Each of the blades 64, as illustrated in FIG. 8, has an airfoil cross-section with a leading edge 70, an upper airfoil surface 72, a lower airfoil surface 74 and a trailing edge 76. Each blade 64 is mounted to its respective hub arm 62 at a negative angle of attack β to create a forward force vector to rotate the rotor shaft 50 in the forward direction of the leading edge 70 as illustrated in FIG. 3.
Each of the blades 64 are mounted to rotate about the rotor axis Z in a shallow conical path facing toward the horizontal tilt axis X, having an outer blade-to-blade angle α of greater than 180 degrees and preferably between 180 degrees and 185 degrees. Stated another way, the blades 64 rotate in an inward facing shallow conical path relative the rotor axis Z and relative to a plane perpendicular to the shaft axis Z that is greater than 0 degrees and preferably between 0 degrees and 5 degrees. Consequently if the rotor axis is vertical, the blades extend outward and downward at a slight inclined angle to maximize power conversion at low wind velocities and to minimize "overspeeding" at high wind velocities.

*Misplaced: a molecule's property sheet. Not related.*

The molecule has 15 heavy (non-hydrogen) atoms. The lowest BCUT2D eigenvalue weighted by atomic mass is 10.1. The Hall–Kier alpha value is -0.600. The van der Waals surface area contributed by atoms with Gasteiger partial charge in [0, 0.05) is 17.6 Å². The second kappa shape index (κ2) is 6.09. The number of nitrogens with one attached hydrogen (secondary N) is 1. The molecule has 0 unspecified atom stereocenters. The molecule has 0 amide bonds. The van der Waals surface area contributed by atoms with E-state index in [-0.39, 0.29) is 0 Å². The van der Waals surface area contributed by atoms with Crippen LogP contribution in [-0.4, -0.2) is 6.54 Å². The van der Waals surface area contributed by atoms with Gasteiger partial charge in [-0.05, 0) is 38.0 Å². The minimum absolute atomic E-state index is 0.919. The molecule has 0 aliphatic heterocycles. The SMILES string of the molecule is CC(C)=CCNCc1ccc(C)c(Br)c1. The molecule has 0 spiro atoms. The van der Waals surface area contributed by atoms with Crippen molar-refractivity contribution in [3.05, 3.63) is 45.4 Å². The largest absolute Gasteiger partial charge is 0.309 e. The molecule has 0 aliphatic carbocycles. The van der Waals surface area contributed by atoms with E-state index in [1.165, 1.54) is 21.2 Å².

The wind turbine 10 further comprises a power conversion unit, preferably in the form of an electrical generator or alternator 80 that is operatively connected to the rotor shaft 50 to convert the torque of the rotor shaft to electrical power. Preferably the alternator 80 is part of the tilt assembly 40 and is directly connected to the rotor shaft 50. In this embodiment the alternator 80 is connected to the rotor shaft 50 through a right angle gear set 82 (FIG. 5) and a gear shaft coupling 86. It should be noted that the center of gravity of the alternator 80 is elevationally below and forward of the horizontal tilt axis X to provide a counter weight to the rotor assembly. The electrical output wires from the alternator 80 are connected to a conventional electrical commutator arrangement at the upper end of the tower 12 that is not shown. Such arrangement is shown in the Belden U.S. Pat. No. 4,449,889.